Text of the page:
Neural progenitor cell survival in mouse brain can be improved by co-transplantation of helper cells expressing bFGF under doxycycline control

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Abstract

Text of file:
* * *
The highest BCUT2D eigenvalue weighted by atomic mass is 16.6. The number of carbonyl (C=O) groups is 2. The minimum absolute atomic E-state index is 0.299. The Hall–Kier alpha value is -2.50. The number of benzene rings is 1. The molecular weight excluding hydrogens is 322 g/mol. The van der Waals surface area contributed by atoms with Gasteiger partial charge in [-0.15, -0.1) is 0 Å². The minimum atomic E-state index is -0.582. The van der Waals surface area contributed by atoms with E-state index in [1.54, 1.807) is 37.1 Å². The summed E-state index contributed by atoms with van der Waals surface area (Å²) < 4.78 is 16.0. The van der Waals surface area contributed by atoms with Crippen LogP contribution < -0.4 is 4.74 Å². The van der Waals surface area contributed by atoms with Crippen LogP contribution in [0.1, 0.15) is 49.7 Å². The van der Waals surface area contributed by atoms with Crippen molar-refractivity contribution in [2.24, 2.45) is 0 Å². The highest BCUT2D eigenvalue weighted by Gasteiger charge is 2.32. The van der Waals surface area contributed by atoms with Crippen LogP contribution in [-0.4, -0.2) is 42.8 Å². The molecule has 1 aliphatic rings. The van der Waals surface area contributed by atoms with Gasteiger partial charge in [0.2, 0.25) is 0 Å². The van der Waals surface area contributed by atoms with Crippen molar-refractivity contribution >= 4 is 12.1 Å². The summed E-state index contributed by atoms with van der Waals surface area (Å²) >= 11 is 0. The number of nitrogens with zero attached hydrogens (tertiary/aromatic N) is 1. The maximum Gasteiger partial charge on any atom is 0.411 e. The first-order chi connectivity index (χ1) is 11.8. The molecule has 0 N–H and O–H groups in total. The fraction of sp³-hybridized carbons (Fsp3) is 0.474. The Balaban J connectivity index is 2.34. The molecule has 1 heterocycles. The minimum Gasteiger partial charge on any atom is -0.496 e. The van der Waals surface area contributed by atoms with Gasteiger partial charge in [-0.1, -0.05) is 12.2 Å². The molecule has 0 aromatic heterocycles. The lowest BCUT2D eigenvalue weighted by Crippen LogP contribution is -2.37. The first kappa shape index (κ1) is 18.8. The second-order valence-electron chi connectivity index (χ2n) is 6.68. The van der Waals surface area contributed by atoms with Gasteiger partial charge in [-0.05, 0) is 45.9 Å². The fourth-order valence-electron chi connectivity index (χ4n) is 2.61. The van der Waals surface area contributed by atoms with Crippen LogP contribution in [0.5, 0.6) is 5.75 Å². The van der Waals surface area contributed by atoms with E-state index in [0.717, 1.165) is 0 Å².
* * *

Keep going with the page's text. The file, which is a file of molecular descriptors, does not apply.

Cell-based therapy of neurological disorders is hampered by poor survival of grafted neural progenitor cells (NPCs). We hypothesized that it is possible to enhance the survival of human NPCs (ReNcells) by co-transplantation of helper cells expressing basic fibroblast growth factor (bFGF) under control of doxycycline (Dox). 293 cells or C17.2 cells were transduced with a lentiviral vector encoding the fluorescent reporter mCherry and bFGF under tetracycline-regulated transgene expression (Tet-ON). The bFGF secretion level in the engineered helper cells was positively correlated with the dose of Dox (Pearson correlation test; r = 0.95 and 0.99 for 293 and C17.2 cells, respectively). Using bioluminescence imaging (BLI) as readout for firefly luciferase-transduced NPC survival, the addition of both 293-bFGF and C17.2-bFGF helper cells was found to significantly improve cell survival up to 6-fold in vitro, while wild-type (WT, non-transduced) helper cells had no effect. Following co-transplantation of 293-bFGF or C17.2-bFGF cells in the striatum of Rag2−/− immunodeficient mice, in vivo human NPC survival could be significantly improved as compared to no helper cells or co-transplantation of WT cells for the first two days after co-transplantation. This enhancement of survival in C17.2-bFGF group was not achieved without Dox administration, indicating that the neuroprotective effect was specific for bFGF. The present results warrant further studies on the use of engineered helper cells, including those expressing other growth factors injected as mixed cell populations.

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